Tropical Storm Ivo formed in the eastern Pacific Ocean on Friday and has the potential to damage the United States’ Southwest region.
The storm had maximum sustained winds of 45 mph by 5 pm EDT on Friday and was moving north at 6 mph. Ivo is currently located around 265 miles south-southwest of Cabo San Lucas, Mexico.
Mexico’s government has already issued a tropical storm warning in the wake of the news, reports USA Today. The watches and warnings cover most of the coast of Baja California.
Most tropical storms and hurricanes that develop in the Pacific Ocean have little to no effect on the United States. However, Tropical Storm Ivo could be different.
According to AccuWeather meteorologist Alex Sosnowski, Ivo could bring rain and flooding to the Southwest. The ongoing monsoon and moisture from Ivo is expected to combine and create heavy rains on Sunday and Monday. Both Phoenix and Las Vegas could see rains and flash floods.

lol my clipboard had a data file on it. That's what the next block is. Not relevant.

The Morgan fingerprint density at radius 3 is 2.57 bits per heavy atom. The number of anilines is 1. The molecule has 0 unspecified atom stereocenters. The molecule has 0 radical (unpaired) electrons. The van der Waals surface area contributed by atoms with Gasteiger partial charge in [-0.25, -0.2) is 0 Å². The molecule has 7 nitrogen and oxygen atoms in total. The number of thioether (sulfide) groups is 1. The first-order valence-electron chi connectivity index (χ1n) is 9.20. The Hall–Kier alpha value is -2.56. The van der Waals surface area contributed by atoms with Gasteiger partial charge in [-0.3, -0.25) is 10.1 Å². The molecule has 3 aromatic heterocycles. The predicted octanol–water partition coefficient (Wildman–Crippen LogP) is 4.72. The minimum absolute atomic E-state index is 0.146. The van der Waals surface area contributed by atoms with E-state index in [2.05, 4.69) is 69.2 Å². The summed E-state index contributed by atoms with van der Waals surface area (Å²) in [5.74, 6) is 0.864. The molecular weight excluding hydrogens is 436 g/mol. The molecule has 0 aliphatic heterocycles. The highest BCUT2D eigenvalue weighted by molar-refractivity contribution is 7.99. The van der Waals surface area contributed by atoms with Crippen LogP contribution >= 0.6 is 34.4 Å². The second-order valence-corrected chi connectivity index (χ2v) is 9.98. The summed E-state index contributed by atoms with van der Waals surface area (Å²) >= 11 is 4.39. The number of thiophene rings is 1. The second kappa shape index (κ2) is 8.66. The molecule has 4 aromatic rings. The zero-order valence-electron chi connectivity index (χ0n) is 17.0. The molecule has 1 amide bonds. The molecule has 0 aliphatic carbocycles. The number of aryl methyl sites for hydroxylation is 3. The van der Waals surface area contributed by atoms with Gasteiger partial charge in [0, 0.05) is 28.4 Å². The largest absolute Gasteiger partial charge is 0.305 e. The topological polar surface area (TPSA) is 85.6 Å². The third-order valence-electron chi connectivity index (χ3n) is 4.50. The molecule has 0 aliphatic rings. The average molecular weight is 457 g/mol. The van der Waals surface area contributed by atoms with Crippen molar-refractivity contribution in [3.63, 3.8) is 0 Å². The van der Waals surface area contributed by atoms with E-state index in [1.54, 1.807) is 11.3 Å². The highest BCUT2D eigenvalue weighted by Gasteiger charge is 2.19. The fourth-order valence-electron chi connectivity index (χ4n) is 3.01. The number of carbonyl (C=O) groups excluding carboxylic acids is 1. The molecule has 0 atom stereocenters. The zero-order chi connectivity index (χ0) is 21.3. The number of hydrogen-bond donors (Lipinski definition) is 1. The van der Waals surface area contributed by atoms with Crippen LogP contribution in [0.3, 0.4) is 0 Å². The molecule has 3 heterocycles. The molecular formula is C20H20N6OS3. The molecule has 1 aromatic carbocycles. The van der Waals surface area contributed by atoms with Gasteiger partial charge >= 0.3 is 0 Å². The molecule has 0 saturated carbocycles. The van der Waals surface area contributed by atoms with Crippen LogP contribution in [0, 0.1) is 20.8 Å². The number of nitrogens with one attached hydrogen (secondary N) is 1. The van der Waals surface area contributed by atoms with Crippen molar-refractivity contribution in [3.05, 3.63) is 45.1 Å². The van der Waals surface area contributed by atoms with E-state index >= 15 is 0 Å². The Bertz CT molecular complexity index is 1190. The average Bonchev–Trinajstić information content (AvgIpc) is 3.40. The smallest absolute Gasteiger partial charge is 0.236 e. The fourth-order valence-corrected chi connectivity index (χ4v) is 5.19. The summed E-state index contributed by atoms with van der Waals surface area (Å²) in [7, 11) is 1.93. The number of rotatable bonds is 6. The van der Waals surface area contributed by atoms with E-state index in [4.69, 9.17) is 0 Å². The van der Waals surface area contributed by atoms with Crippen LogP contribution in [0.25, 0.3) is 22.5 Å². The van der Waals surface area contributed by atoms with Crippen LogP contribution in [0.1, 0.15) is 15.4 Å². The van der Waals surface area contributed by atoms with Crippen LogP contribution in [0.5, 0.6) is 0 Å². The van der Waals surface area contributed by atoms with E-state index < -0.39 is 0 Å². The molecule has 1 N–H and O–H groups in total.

The weather service in Las Vegas predicted that “numerous thunderstorms, some with heavy rain, will lead to the possibility of extensive flash flooding.”
ABC News notes that the National Hurricane Center predicted Tropical Storm Ivo will likely strengthen on Friday night and Saturday. The storm will then weaken again on Saturday night and Sunday. Because of this, Ivo likely won’t turn into a hurricane.
The enter of Ivo is expected to weaken to a tropical depression or remnant by Sunday, though rain from the storm’s remains will still affect the Southwest. And while only a couple of inches of rain may fall in the span of a few hours, it’s still enough to turn dry streambeds into raging rivers. It can also quickly overwhelm storm drains.
Tropical Storm Ivo is the ninth named storm of the 2013 eastern Pacific hurricane season. No tropical storms or hurricanes are currently traveling in the Atlantic hurricane basin, though it is likely more will form soon.
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